Another Quarter, Another FSRA Pension eBlast

Last month the Financial Services Regulatory Authority of Ontario (FSRA) issued their quarterly Pension eBlast and it’s filed with all sorts of interesting news.  Here’s what you need to know.

(Revised) Proposed Guidance for Pension Plan Amendments

Some of you may recall that last year FSRA issued Proposed Guidance on Pension Plan Amendments.  Apparently, they received a lot of feedback and they’ve revisited some of their thinking with respect to retroactive plan amendments.  The revised guidance is now open for a second consultation, and they are accepting more feedback until January 19, 2024.

The prior version of the proposed guidance was very clear that any plan amendment that was unfavourable to plan members (i.e. that reduced benefits, reduced employer contributions, or increased member contributions) could not be retroactive and must be filed with FSRA before it could be effective.  The good news is that the revised proposed guidance softens this stance and states that FSRA will exercise its discretion to permit some retroactive amendments if the impacts are non-material and/or the “impacts are offset by considerations of transparency, reasonableness and equity.”  Examples include changes negotiated through a collective bargaining process, or as a result of corporate reorganizations where the changes have been clearly communicated to plan members and the filing delay is reasonable.

There are still some grey areas here which will require FSRA’s discretion going forward, but that’s ok.  Helpfully, FSRA is encouraging plan administrators reach out prior to filing retroactive negative/adverse amendments to minimize any surprises.  FSRA has also said that going forward they will publish anonymous details of retroactive amendments that were deemed acceptable in order to assist plan administrators in understanding what permissible retroactive amendments look like.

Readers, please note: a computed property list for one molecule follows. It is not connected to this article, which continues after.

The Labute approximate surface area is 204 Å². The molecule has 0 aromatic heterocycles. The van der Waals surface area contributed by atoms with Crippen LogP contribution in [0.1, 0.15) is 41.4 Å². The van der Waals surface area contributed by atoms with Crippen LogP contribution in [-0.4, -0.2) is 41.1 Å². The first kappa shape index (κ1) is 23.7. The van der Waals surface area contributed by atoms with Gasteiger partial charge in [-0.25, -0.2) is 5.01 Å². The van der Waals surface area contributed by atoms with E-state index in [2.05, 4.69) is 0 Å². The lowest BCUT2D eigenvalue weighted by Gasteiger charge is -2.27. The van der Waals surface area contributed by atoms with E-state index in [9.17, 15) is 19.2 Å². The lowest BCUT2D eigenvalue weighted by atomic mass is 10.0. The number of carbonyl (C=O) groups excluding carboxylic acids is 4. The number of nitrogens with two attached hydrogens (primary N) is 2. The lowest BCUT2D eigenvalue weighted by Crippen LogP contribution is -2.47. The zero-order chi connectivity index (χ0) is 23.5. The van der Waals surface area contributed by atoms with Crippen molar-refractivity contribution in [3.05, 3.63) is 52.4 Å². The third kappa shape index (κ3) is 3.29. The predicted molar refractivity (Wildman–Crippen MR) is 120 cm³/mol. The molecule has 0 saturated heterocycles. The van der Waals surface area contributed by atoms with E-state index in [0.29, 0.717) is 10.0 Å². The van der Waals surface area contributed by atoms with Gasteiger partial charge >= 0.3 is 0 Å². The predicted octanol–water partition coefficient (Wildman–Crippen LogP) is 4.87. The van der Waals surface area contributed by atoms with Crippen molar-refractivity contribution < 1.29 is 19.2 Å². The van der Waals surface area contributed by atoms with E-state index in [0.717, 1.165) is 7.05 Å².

In my view, these revised guidelines are much more reasonable than the prior black-and-white version.

Proposed Family Law Rules

FSRA has issued a consultation paper which considers changes relating to areas of family law and the potential of developing a “rule” under FSRA’s rule-making authority.

The consultation paper outlines the desired outcomes of a potential rule, which include:

  • reducing uncertainty concerning certain administrative and technical matters
  • improving efficiency in the valuation and division process
  • providing appropriate flexibility to spouses and plan administrators
  • ensuring fairness between different stakeholders

Many of the potential rules are very technical in nature, but most interesting to me is that FSRA is proposing a potential rule to increase the fees that may be charged to DB plan members who need a family law calculation.  The current maximum fees are $600 for a DB plan, $200 for a DC plan, and $800 for a combo DB+DC plan, and I note that these fees have been unchanged since the current regime was effective on January 1, 2012.  At the very least, these amounts should be increased with inflation, but more significantly FSRA notes that there’s an unfairness when the actual costs are higher than the reimbursement from the plan member (which is almost always the case for a DB calculation).  Should the other members in the plan subsidize the calculations for those going through a marriage breakdown?  Probably not. My view is that the $600 limit should double or triple to reduce these hidden subsidies.

Comments are due here by January 19, 2024.

Cyber Security Guidance

FSRA has released its final Information Technology (IT) Risk Management Guidance which will be effective on April 1, 2024.  The guidance applies to all FSRA-regulated sectors (including credit unions, mortgage brokers, insurance agencies, etc.) and includes specific requirements for pension plan administrators.

The guidance, which is consistent with the CAPSA Guideline on Cyber Risk for Pension Plans, includes:

  • seven practices for effective IT risk management
  • IT risk incident notification form and
  • FSRA’s protocol for IT risk incidents